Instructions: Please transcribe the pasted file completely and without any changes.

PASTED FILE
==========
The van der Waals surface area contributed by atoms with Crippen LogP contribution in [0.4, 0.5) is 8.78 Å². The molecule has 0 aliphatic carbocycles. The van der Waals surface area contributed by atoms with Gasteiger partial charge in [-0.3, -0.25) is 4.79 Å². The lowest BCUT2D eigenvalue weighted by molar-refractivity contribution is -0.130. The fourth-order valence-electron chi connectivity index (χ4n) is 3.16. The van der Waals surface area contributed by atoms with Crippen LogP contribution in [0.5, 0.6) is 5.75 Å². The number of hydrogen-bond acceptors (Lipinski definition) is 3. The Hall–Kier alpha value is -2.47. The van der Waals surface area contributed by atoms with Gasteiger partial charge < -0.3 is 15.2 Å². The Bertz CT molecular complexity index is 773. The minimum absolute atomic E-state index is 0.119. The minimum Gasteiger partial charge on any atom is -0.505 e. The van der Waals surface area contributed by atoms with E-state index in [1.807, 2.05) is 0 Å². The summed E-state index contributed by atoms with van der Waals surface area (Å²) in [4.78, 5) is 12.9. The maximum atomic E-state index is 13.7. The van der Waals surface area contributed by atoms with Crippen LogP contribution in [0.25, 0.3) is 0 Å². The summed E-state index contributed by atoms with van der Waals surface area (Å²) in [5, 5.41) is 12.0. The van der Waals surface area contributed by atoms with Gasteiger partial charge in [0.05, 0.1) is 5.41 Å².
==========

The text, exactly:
The van der Waals surface area contributed by atoms with Crippen LogP contribution in [0.4, 0.5) is 8.78 Å². The molecule has 0 aliphatic carbocycles. The van der Waals surface area contributed by atoms with Gasteiger partial charge in [-0.3, -0.25) is 4.79 Å². The lowest BCUT2D eigenvalue weighted by molar-refractivity contribution is -0.130. The fourth-order valence-electron chi connectivity index (χ4n) is 3.16. The van der Waals surface area contributed by atoms with Crippen LogP contribution in [0.5, 0.6) is 5.75 Å². The number of hydrogen-bond acceptors (Lipinski definition) is 3. The Hall–Kier alpha value is -2.47. The van der Waals surface area contributed by atoms with Gasteiger partial charge < -0.3 is 15.2 Å². The Bertz CT molecular complexity index is 773. The minimum absolute atomic E-state index is 0.119. The minimum Gasteiger partial charge on any atom is -0.505 e. The van der Waals surface area contributed by atoms with E-state index in [1.807, 2.05) is 0 Å². The summed E-state index contributed by atoms with van der Waals surface area (Å²) in [4.78, 5) is 12.9. The maximum atomic E-state index is 13.7. The van der Waals surface area contributed by atoms with Crippen LogP contribution in [0.25, 0.3) is 0 Å². The summed E-state index contributed by atoms with van der Waals surface area (Å²) in [5, 5.41) is 12.0. The van der Waals surface area contributed by atoms with Gasteiger partial charge in [0.05, 0.1) is 5.41 Å².